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Thread: Non-English System Folders.

  1. #1
    John E is offline Elite Member Power Poster
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    Non-English System Folders.

    A German customer is having difficulty in getting our program to launch. As it happens, Windows is installed on his E:\ drive instead of the more common C:\ drive. This seems to be remarkably common in non-English speaking countries for some reason. However, it doesn't cause any problems for our program.

    It's a 32-bit program running on Win7 64-bit, so normally we'd expect it to be installed in C:\Program Files (x86)\Mixbus. But in our client's case, Explorer shows the install folder as E:\Programme (x86)\Mixbus

    For some reason, he can't launch the program and I've spent nearly 2 days trying to figure out why. Eventually I asked him to open a Command Prompt and type these lines:-

    E:
    cd "\Programme (x86)\Mixbus"
    but each time he attempts the 2nd line he sees this error:-
    Das System kann den angegebenen Pfad nicht finden
    or, roughly translated, "folder not found".

    After 2 days we've finally realised that if he types this at his Command Prompt:-

    E:
    cd "\Program Files (x86)\Mixbus"
    he can access the correct folder!! So although Explorer displays his Program Files folder as E:\Programme (x86), under the hood it still seems to be called E:\Program Files (x86) !!!!

    This seems totally weird to me. I had no idea that foreign locales simply translate the system folder names! Can anyone tell me if this is commonplace in non-English locales or is there something peculiar about our client's setup?
    "A problem well stated is a problem half solved. - Charles F. Kettering

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    Re: Non-English System Folders.

    Windows 7 now officially supports something called "Junction Points" or in other terms, aliased directories. So maybe you are seeing the alias name in Explorer, and the real name is Program Files (X86).

    http://msdn.microsoft.com/en-us/libr...=vs.85%29.aspx
    http://blog.korteksolutions.com/junc...indows-vista7/

    Junction points also existed under XP, but were not well-known or supported. Under Vista and 7, they now have a bigger role.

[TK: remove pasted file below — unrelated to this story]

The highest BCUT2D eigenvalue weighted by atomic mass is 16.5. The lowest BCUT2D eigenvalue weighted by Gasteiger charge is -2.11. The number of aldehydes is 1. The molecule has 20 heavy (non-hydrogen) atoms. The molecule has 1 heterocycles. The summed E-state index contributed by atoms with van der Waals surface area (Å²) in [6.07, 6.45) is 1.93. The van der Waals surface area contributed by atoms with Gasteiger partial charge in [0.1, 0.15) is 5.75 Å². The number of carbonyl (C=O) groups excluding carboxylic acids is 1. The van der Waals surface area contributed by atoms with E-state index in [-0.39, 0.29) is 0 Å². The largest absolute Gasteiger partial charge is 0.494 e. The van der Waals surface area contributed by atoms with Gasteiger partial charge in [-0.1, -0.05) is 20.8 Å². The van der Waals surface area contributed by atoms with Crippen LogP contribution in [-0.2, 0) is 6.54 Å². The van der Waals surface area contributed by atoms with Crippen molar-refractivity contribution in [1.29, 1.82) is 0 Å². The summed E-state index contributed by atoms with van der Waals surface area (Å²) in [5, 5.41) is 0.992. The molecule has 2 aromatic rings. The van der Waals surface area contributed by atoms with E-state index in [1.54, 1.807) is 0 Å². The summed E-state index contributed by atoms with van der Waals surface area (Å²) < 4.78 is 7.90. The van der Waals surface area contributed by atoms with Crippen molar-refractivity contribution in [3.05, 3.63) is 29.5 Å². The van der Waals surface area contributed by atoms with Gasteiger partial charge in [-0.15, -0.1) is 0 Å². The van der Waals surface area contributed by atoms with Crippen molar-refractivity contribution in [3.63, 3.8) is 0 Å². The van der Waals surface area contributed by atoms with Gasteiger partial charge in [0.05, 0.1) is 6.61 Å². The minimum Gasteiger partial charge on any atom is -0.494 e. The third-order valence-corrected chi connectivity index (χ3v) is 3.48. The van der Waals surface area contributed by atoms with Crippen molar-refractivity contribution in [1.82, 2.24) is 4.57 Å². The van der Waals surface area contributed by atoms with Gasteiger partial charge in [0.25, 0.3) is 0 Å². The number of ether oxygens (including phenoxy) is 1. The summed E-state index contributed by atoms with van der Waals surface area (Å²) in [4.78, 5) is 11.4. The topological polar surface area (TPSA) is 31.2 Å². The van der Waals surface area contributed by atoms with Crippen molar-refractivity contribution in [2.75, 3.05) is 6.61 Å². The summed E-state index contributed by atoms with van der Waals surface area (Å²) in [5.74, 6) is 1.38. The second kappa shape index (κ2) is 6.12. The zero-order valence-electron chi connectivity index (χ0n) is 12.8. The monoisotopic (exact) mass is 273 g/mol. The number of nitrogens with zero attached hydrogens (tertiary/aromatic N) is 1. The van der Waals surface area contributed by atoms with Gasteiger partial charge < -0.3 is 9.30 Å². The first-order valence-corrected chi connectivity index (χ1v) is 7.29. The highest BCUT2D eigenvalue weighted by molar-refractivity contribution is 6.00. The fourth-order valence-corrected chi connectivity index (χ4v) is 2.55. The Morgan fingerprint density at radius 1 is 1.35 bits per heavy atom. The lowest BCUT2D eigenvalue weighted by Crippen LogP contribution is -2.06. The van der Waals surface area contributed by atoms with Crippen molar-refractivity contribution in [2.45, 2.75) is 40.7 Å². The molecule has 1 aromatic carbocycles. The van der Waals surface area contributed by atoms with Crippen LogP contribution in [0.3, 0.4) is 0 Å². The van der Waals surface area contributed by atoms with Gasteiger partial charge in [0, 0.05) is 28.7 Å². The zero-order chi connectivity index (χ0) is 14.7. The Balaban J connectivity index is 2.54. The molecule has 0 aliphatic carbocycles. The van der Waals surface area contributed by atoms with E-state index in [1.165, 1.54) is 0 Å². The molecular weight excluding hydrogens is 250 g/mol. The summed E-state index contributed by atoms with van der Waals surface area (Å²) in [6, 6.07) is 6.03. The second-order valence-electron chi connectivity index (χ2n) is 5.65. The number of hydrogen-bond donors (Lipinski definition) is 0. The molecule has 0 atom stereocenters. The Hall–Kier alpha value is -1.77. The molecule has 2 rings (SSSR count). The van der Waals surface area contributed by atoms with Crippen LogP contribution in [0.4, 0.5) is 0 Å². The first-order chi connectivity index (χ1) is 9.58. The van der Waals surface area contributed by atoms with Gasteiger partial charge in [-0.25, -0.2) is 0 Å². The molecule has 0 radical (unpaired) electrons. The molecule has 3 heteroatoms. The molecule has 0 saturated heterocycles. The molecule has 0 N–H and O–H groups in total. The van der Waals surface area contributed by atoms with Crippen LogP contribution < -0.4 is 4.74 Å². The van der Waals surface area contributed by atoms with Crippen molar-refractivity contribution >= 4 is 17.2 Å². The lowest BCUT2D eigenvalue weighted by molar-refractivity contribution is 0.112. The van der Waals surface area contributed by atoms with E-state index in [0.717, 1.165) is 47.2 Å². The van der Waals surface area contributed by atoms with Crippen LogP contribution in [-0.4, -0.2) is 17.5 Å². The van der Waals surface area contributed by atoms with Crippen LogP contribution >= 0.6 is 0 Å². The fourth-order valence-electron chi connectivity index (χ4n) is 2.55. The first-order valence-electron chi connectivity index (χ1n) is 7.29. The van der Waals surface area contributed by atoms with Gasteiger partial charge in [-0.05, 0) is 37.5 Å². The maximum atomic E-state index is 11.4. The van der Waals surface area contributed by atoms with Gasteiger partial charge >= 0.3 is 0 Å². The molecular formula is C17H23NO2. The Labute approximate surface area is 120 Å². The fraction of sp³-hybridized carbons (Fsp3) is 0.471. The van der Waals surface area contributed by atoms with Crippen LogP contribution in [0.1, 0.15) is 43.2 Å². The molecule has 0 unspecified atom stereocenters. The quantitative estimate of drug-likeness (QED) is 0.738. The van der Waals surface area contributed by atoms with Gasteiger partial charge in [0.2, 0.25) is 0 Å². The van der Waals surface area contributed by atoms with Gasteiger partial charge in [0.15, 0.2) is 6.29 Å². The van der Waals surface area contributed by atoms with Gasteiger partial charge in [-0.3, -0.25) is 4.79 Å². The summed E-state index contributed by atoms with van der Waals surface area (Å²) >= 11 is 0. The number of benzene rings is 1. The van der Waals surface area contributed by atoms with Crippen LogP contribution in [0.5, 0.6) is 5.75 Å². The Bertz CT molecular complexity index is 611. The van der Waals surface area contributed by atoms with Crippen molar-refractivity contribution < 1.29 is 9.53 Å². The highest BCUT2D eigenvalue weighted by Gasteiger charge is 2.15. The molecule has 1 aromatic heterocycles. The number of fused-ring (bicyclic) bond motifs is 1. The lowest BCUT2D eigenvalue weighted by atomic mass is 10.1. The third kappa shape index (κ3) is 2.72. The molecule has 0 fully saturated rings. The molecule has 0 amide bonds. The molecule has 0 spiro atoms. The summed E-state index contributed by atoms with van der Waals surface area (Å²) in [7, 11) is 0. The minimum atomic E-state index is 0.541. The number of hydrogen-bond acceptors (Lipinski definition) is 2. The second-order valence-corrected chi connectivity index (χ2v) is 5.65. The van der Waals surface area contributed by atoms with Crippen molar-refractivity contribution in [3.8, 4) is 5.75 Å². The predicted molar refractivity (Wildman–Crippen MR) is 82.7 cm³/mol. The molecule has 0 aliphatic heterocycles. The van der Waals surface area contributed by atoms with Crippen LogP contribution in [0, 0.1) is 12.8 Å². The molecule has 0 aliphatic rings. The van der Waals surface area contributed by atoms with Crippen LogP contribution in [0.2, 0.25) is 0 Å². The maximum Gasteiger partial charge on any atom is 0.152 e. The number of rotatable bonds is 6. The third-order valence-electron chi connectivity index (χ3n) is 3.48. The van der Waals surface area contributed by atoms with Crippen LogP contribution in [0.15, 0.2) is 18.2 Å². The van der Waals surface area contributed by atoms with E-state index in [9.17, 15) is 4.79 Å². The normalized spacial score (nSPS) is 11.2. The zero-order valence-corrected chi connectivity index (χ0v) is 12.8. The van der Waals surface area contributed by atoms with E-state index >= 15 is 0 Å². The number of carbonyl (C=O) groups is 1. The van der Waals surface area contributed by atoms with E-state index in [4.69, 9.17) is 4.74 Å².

Regards,

    Paul McKenzie

  3. #3
    John E is offline Elite Member Power Poster
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    Re: Non-English System Folders.

    I must admit, I've noticed these on my own system without realising what they were. For example in my user folder there's a subfolder called "My Documents" which is owned by me and which I can enter. There's also a Junction Point called "My Documents". It has a different owner (SYSTEM) but appears to have the same access permissions as the original subfolder. I assume that it points to the same place - and yet it always gives Access is denied if I try to enter it (which begs the question - what is it for?)

    Microsoft comes up with some very strange concepts at times....
    "A problem well stated is a problem half solved. - Charles F. Kettering

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    VictorN is offline Super Moderator Power Poster
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    Re: Non-English System Folders.

    Quote Originally Posted by John E View Post
    ...
    Microsoft comes up with some very strange concepts at times....
    Yeah! Because they think it is coooool!!!!
    Victor Nijegorodov

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    Re: Non-English System Folders.

    Quote Originally Posted by John E View Post
    Microsoft comes up with some very strange concepts at times....
    Nope. This concept has existed in *NIX for a long time. Except, they call it a "link".
    NAME
    ln - make links between files

    SYNOPSIS
    ln [OPTION]... TARGET [LINK_NAME]
    ln [OPTION]... TARGET... DIRECTORY
    ln [OPTION]... --target-directory=DIRECTORY TARGET...

    DESCRIPTION
    Create a link to the specified TARGET with optional LINK_NAME. If LINK_NAME is omitted, a link with the same basename as the TARGET is created in the current directory. When using the second form
    with more than one TARGET, the last argument must be a directory; create links in DIRECTORY to each TARGET. Create hard links by default, symbolic links with --symbolic. When creating hard